The Danes have never down-played their objective, aiming for the semi-final, first and then go for a medal.

Still, Lauge does not want to talk about a possible semi-final in Hamburg, yet.

“Should we not wait with this discussion until we get there?

“Once we are there, I am happy to answer your questions, but right now, I am only looking forward to play in front of a Danish crowd in the preliminary- and main round – first in a packed Royal Arena and then in Herning’s sold out Boxen.

“I just hope spectators will let go of their inhibitions and stop thinking what their neighbor next to them may think, when they shout and yell.

“We need the support and we know how to reward it,” says Rasmus Lauge.

A sensational fall season

Lauge joined Denmark’s training camp following a sensational fall season in Flensburg.  Despite the ongoing rebuilding effort, the German champion has yet to lose a game in the 2018/19 Bundesliga season.

“Of course, the Bundesliga success has bolstered my self-confidence and I definitely feel the benefit and the impact it can have when playing for the national team at the World Cup.  I am sure Denmark’s other Flensburg players feel it as well,” says Rasmus Lauge who admits that he’s surprised by Flensburg´s success thus far in the season.

“We are especially surprised how fast we’ve managed to form a unit, considering how many new players we have to integrate.

“It wasn’t until after the first two months, that we began to realize exactly how good our opportunity actually was, while winning most of the games. As a result we have yet to lose a Bundesliga match, but we also know that we are the top team that had the easiest program, so far.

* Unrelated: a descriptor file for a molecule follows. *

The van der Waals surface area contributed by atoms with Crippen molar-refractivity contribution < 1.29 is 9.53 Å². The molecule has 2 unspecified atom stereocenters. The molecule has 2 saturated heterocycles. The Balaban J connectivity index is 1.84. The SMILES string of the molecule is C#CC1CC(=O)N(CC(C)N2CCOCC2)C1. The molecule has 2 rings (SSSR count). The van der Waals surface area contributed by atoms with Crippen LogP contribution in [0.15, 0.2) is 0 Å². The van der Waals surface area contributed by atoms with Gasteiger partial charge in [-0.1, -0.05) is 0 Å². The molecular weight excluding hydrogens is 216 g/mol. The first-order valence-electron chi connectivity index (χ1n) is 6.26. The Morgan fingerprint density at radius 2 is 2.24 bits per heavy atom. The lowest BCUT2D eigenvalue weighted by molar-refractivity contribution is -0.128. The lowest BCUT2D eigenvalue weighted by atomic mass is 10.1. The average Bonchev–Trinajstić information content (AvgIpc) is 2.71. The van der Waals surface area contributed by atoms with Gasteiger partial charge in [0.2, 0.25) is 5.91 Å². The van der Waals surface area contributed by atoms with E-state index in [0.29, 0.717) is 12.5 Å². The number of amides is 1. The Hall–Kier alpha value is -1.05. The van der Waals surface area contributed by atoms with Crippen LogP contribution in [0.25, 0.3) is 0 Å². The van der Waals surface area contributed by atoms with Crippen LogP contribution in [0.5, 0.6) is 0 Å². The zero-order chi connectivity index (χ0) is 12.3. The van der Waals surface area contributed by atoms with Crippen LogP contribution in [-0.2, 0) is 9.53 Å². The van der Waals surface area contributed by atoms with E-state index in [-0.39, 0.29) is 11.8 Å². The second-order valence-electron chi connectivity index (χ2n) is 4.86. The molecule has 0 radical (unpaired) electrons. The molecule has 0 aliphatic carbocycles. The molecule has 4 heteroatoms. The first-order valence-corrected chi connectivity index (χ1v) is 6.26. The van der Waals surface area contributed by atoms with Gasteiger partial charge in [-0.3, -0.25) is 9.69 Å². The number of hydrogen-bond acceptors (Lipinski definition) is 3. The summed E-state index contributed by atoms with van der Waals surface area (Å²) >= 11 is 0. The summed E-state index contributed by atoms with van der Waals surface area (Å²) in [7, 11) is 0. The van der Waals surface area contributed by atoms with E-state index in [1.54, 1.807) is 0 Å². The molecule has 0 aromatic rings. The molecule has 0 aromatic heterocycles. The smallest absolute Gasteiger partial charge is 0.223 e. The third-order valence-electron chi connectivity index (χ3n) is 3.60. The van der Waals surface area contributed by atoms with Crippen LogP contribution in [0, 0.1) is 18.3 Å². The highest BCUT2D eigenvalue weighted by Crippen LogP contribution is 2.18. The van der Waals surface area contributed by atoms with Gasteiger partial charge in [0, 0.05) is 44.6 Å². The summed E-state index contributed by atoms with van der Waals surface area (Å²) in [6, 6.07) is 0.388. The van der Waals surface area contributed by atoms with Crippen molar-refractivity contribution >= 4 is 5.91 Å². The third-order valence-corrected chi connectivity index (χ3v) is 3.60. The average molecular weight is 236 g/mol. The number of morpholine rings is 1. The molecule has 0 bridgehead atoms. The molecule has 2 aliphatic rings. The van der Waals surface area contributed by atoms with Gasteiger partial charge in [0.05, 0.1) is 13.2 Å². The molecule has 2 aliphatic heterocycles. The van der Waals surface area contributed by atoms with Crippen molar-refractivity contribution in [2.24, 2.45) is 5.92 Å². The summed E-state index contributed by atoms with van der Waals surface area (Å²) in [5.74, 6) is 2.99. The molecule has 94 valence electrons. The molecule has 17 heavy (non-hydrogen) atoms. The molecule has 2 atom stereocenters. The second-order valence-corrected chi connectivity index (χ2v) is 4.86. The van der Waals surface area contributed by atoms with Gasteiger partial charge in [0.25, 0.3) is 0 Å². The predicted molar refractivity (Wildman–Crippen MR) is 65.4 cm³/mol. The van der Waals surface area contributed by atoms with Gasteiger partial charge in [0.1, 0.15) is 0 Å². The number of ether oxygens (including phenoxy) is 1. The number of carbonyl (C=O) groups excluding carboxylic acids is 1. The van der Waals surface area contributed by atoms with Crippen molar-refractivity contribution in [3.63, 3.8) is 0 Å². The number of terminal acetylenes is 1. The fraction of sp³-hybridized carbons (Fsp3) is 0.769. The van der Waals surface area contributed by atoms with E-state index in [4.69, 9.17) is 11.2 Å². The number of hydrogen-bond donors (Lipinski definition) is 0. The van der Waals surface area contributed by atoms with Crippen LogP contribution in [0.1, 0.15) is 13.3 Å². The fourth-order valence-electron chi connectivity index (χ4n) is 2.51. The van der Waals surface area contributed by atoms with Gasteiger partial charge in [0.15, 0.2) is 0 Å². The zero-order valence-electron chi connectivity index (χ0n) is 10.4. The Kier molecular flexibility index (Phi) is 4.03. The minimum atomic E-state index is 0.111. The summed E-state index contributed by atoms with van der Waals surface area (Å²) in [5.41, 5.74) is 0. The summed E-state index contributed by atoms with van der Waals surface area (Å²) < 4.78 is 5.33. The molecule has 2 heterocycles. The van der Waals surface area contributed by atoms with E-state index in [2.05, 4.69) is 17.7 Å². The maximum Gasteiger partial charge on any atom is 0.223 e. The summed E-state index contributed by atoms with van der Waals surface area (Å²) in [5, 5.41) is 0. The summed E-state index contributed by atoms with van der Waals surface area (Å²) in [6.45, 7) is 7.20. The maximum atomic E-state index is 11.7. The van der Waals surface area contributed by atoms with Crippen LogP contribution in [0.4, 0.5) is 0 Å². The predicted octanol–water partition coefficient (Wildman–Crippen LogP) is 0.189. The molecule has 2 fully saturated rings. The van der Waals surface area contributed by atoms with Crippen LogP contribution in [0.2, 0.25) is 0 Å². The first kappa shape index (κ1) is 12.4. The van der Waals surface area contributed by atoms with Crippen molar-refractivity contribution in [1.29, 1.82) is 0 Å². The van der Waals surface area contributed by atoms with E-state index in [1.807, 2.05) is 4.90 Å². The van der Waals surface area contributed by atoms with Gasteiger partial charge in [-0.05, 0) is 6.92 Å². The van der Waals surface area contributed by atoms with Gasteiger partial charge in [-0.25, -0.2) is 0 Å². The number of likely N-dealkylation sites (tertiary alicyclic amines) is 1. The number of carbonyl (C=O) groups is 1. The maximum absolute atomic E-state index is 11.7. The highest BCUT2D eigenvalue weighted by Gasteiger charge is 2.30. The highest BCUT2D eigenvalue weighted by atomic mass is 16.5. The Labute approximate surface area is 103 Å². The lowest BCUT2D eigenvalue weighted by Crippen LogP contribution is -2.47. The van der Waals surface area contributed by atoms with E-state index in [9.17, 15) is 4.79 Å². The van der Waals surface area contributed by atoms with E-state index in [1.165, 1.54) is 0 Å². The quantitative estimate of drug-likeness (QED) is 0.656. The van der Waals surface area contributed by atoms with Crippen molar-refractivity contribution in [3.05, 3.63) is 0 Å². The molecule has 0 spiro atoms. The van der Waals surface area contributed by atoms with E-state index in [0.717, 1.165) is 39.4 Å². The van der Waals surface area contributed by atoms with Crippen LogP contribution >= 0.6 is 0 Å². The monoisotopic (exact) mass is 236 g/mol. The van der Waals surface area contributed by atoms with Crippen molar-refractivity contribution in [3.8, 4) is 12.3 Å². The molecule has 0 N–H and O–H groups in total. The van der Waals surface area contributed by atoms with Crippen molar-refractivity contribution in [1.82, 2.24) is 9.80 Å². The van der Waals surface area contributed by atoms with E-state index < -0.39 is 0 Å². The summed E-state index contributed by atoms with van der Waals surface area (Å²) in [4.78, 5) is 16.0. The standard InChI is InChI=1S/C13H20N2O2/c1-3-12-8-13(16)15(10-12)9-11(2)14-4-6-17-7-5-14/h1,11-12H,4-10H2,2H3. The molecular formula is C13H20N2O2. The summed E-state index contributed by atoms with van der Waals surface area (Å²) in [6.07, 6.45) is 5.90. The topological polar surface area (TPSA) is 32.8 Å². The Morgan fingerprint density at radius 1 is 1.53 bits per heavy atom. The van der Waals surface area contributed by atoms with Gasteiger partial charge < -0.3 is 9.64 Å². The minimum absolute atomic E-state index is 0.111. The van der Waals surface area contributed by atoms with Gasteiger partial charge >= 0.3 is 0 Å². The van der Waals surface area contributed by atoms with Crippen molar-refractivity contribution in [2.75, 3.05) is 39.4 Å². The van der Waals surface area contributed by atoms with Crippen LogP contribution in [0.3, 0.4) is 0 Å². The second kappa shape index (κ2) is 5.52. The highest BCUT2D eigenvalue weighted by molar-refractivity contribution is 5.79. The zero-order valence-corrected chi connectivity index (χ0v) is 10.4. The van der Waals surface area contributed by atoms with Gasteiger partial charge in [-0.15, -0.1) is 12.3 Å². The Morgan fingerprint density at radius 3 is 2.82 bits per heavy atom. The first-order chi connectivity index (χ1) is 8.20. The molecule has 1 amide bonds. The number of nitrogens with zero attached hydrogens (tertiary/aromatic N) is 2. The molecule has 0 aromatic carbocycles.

“We are aware that we are in for some really tough matches after the championship.

“Obviously, we’ll try to extent our winning streak as long as possible, but we know that the other teams study our strengths and all of them will be keen to beat us.

“Kiel in particular will be a tough contender – they look really strong. They are waiting for us to stumble, and looking at the schedule for the rest of the season, they are probably the real favorite for the title, considering that we’ll have to visit all the big clubs after the break.

No regrets about leaving

No matter how the season will turn out for Lauge, Flensburg will be history as he will leave the club in the summer.  Lauge will be joining Veszprém and his national teammate, René Toft Hansen, for the 2019/20 season.

Just like for Toft Hansen, his decision is an investment in his future as a professional handball player. He hopes to prolong his career, while joining a league with a considerably lighter work load compared to the demands of the Bundesliga, the toughest league in the world in all kinds of aspects.

Yet, things have changed in Hungary’s handball powerhouse after Rasmus Lauge put his signature on the contract.

At the time, his former coach in Flensburg, Ljubomir Vranjes was supposed to lead Veszprém to a brighter future, and the Swede wanted Lauge to help in the effort.

Meanwhile, Vranjes was let go and Spanish, David Davis, took over the team in the fall of last year.  A change of events that doesn’t bother Rasmus Lauge a bit.

“This means nothing for what I am looking forward to.  The only changes, I expect are David Davis´ thoughts with regards to practice schedules, training programs etc.

“During my career, I have had many different coaches and I have been able to make things work in most places, so I am optimistic to make it happen in Veszprém as well.  Honestly, I am not giving it much thought, right now.

“I don’t see why David would not want to use me, just because he wasn’t the one who picked me initially?

“If I continue to play at my current level, I cannot see why it would work against me.

“However, that’s the future. First, I dream of saying “good-bye” to Flensburg with another German championship.

“Of course, it will take a lot of hard work – right now, let’s start with going for a first title at the World Championship,” says Rasmus Lauge.